The Federal Government, Uniper and Fortum Oyj have today agreed on an amendment to the package of previoius measures that will ensure the long-term stabilisation of Uniper in light of the further deteriorating situation in the energy markets. The new stabilisation package focuses on three core elements: capital increase, gas surcharge, and KfW credit line.
The package announced in July provided for a capital increase of around €0.3bn and a mandatory convertible instrument of €7.7bn, but now Uniper’s financial stability is set to be secured in one go, with a capital increase of €8bn at an issue price of €1.70 per share.
An additional component is a right of first offer for Fortum if Uniper decides to sell the Swedish hydro or nuclear business – or parts thereof – in the future. This right is limited in time until December 31 2026, although Uniper currently says it has no intention to sell those businesses.
The shares issued as part of the capital increase will be subscribed exclusively by the Federal Government. Additionally, the Federal Government will acquire the Uniper shares currently held by Fortum for €1.70 per share, resulting in a Federal Government stake of approximately 99% in Uniper.
The gas price surcharge is expected to take effect from October 1, and be valid until September 30, 2024.
By introducing the surcharge, the German government ensures that the financial burden is distributed more evenly among end consumers than it would have been the case under a statutory price adjustment mechanism applying to bilateral gas supply contracts.
State-owned bank KfW will provide financing to Uniper. The potential need for additional financing will essentially depend on when the payment of the gas surcharge is made to Uniper, which is intended to cover costs for the replacement procurement of gas, and how Uniper’s margining situation develops given the volatility in the commodity markets.
Düsseldorf-based Uniper, which operates in more than 40 countries, already extended KfW Bank credit lines to €13bn at the end of August. The credit line provided by Fortum, consisting of a €4bn shareholder loan and €4bn guarantee line, will be replaced by the Federal Government following the acquisition of the Fortum stake.
The measures remain subject to the withdrawal of Uniper’s lawsuit against the Netherlands in connection with the Energy Charter Treaty (ECT), as well as regulatory approvals in various jurisdictions, including state-aid and merger control approvals from the EU Commission.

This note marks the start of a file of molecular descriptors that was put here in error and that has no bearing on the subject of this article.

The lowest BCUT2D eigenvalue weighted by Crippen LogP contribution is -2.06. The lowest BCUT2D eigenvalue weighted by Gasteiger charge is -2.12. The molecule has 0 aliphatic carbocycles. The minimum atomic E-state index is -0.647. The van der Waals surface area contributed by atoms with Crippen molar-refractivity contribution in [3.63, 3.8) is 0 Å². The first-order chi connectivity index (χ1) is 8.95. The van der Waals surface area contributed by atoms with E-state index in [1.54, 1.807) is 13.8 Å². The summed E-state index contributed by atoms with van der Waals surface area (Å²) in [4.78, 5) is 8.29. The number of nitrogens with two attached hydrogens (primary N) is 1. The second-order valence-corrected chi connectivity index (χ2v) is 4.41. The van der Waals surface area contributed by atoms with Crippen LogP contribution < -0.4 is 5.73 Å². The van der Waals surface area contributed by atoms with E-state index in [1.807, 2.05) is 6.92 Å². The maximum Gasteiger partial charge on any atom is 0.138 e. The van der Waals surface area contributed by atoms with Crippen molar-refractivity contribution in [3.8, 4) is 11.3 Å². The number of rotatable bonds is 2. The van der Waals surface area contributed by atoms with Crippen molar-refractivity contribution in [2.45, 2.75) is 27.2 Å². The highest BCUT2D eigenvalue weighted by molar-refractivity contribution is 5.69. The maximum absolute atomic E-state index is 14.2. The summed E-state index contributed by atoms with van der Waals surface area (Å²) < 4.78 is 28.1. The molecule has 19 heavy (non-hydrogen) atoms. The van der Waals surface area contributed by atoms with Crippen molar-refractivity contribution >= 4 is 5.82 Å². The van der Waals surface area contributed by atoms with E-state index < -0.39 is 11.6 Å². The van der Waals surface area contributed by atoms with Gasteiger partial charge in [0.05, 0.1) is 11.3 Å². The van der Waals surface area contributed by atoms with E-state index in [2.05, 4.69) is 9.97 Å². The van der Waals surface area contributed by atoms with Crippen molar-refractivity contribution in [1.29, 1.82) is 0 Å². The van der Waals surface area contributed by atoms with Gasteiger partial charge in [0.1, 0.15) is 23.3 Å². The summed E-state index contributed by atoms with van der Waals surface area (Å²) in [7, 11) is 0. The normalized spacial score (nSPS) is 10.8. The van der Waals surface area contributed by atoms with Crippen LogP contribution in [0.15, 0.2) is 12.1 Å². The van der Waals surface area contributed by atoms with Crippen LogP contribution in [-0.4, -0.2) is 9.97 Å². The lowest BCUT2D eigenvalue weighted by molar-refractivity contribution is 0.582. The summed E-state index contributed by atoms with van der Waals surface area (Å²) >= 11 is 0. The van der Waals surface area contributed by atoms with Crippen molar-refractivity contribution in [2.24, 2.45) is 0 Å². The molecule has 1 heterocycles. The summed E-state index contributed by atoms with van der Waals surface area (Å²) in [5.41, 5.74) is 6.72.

Uniper plans to hold an Extraordinary General Meeting in the fourth quarter to obtain shareholder approval for the measures.
Uniper CEO Klaus-Dieter Maubach said today’s agreement provides clarity on the ownership structure, and allows business to continue.
He said, ”This secures the energy supply for companies, municipal utilities, and consumers. The amendment of the stabilisation package announced in July was necessary against the backdrop of the further intensification of the energy crisis. We are committed to doing our part to overcome this crisis and to restructure the energy supply in this country.”
Uniper Global Commodities SE and the Dutch Vesta Terminals B.V. recently signed a Memorandum of Understanding to evaluate the feasibility of refurbishing and expanding an existing storage facility with the aim to create the first green ammonia hub ‘Greenpoint Valley’ in North-West Europe.
Uniper intends to book capacity in the terminal to create an entry point into the region for green Ammonia and Hydrogen, which will further strengthen security of supply in Europe.
Vesta Terminals in Vlissingen currently have 60,000 cu m of refrigerated storage capacity built for ammonia and as a future hub will be able to handle initial throughput capacity of 0.96 mtpa. At Wilhelmshaven, Uniper is building the first LNG import terminal in Germany and also planning an import terminal for green ammonia.
Uniper is also collaborating with JERA on developing initial production of 2 mtpa of clean ammonia with expansion potential up to 8 mtpa, to accelerate production and supply of zero-carbon fuels from the US for use in the US, Europe, Japan, and greater Asia.